TV Land

It’s easy to forget we live in the real world, that our actions have consequence and others are the main character in their own show. It’s even easier to forget that sometimes we aren’t the hero, or the protagonist, we’re just a person walking around happening to he where we are any the time; nothing special, just real. It’s easy to think that at the end of the day everything resets, that the arcs and storylines from yesterday concluded and that today is a new day. Well, it’s not. Sometimes we’re the villain, sometimes we’re background noise, an extra, but all of the time what we do has an effect on others.

It’s easy to forget that in film, television and stories that situations are exaggerated for entertainment. A simple fact it to me years to realize. The circumstances, actions, reactions, even down to the emotions of the characters are all fake. Mind blowing, I know. Now extend that to so called reality tv, televised real people in real situations. Real people with real emotions doing real things is boring as fuck. There’s no way they would show the real life of these human beings doing taxes, grocery shopping, taking shits, and when they do there’s always some contrived drama that allows the story of the episode to move forward, and eventually conclude with some cliff hanger set to dramatic music so you’ll tune in next week to the Kardashian’s crazy and totally real antics. It’s not real, reality tv is not real or else it would have no place amongst the cartoons and the dramas that are so much less entertaining than real people in fake situations. We accept that it’s real because we want it to be so we can sit back with our popcorn and say “oh, I’d never do that,” or “if that was me I’d totally do it this way,” and be satisfied that our lives aren’t that ridiculous.

What brought this thought about was an all too common video of police officers forcefully arresting a cooperative man in front of his family. They were man handling him, slamming him into the wall as he was saying “just let me go, I told you I come with you calmly.” Another officer came to assist the first in trying to handcuff the criminal. He continued to plea that the force was unnecessary and that he would go calmly without the cuffs, I suppose to retain some shred of dignity in front of his wife and son. A 3rd cop was trying to stop the wife from filming as she was screaming that he wasn’t resisting. They finally force the man out onto the walkway in front of his apartment, at this point all three officers were tackling and beating him while the wife begged them not to punch him. Suddenly a taser was pulled, and a small dog entered the scene. One officer was tasing the man, another was holding his son back while the 3rd kicked the small dog out of frame. I couldn’t watch anymore.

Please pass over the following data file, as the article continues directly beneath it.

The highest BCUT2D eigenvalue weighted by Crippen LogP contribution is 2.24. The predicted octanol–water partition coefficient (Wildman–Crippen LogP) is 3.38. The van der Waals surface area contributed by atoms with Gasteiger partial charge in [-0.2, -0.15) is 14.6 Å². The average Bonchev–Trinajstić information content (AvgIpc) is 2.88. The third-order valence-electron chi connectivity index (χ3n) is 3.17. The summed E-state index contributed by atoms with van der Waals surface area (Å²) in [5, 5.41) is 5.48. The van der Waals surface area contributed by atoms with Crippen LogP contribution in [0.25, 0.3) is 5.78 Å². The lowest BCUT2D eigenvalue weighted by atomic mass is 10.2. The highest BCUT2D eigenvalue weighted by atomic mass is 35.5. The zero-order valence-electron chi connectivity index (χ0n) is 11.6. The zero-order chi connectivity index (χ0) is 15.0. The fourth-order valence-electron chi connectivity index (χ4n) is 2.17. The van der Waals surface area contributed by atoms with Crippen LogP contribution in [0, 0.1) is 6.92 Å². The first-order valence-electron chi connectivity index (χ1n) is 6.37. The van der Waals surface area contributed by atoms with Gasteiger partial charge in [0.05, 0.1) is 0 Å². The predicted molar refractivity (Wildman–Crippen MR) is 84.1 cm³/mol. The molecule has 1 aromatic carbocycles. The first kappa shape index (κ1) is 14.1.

Now it’s possible that there was something that happened before the video started to cause such drama, action, and brutality. However it had a tinge of theatrics, an NYPD Blue sort of quality. What I’m saying is that growing up in a time where NYPD Blue, and cops were some of the most popular shows on television probably inspired a lot of kids to become cops so they can take down bad guys. In that simplicity and with that inspiration it would totally make sense to make any routine arrest as dramatic and exciting as possible.

This doesn’t extend solely to cops either. I see it on Twitter and Facebook and real life everyday. This dramatization of real life leads to a point where someone will see a Kardashian pulling someone’s hair for saying something mean and think it’s okay to do that in real life and then wonder why the cops were called to beat the shit out of them. Then people will complain that their life is too boring to simple. Well fucking good you’re doing something right, it’s not a bad thing if your life isn’t dramatic, real life is hard enough with cops forcing you out of your house for missing a court date, or some dude trying to beat the shit out of you for looking at his girl. In real life things aren’t as important or extreme as shown on tv.

I’m not saying we should eliminate reality tv or that police brutality is a rampant and terrible problem, I’m only saying that maybe we should all collectively take it down a notch.

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